Black History Month Spotlight: Loren Miller, Icon of Civil Rights Law

Every weekday this month, we’re profiling fascinating figures from L.A.’s Black history

For a running list of all our 2021 Black History Month profiles, click here.

A brilliant lawyer, orator, writer, and wit, Loren Miller (1903-1967) moved to Los Angeles during the Depression. In 1933, he helped found the Los Angeles Sentinel (he would later buy the California Eagle), before turning to a career as a leading lawyer in the civil rights movement, arguing numerous important cases, including one on behalf of homeowners in L.A.’s Sugar Hill neighborhood. Along with a team of lawyers that included Thurgood Marshall, Miller successfully argued the case of “Shelley v. Kraemer,” representing Black homeowners who had been threatened with eviction from their own homes due to racist real estate covenants. On May 3, 1948, the Supreme Court ruled the odious covenants unconstitutional, a major victory in the battle for civil rights. Considered “the best civil rights lawyer on the West Coast,” he also worked on “Brown v. Board of Education”.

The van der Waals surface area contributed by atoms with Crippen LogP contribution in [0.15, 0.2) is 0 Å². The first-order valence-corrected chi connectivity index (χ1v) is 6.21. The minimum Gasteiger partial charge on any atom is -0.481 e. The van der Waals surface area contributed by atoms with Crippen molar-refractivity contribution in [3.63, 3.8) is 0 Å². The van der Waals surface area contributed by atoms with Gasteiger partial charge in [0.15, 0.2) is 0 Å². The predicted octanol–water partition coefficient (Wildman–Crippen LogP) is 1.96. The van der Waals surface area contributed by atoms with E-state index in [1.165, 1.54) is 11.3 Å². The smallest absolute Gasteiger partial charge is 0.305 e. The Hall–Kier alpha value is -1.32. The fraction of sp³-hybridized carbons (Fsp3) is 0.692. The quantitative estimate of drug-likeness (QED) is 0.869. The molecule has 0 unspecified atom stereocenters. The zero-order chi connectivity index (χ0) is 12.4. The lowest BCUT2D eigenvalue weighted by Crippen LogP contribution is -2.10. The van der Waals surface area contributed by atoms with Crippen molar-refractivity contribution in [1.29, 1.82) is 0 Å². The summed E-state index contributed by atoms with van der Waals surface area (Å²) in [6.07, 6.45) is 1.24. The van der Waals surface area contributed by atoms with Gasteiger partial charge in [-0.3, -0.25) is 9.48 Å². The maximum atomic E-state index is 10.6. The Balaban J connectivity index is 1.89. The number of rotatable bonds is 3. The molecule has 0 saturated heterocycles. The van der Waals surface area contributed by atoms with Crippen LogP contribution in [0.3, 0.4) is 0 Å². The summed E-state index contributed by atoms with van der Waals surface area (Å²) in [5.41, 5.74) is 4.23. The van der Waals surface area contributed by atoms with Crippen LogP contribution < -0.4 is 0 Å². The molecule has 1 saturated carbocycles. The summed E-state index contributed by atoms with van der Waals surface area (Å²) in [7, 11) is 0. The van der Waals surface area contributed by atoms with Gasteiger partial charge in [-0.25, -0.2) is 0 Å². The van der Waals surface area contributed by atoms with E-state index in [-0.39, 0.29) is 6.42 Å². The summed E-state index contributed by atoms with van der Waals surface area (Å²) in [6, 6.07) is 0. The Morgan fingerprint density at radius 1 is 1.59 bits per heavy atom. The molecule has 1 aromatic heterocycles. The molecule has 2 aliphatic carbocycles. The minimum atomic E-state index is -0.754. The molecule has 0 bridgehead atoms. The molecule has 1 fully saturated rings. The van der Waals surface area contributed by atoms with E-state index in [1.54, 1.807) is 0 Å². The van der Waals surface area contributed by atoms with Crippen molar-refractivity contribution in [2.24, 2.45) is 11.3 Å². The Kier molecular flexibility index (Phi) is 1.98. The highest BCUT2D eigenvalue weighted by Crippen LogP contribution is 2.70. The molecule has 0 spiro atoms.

In 1964, Miller was appointed to the Superior Court of California, and in 1966 he released his masterful judicial history, The Petitioners: The Story of the Supreme Court of the United States and the Negro. When lauded for his achievements by the ACLU, Miller wrote to a friend in his wry way, “We told ’em so, huh?”

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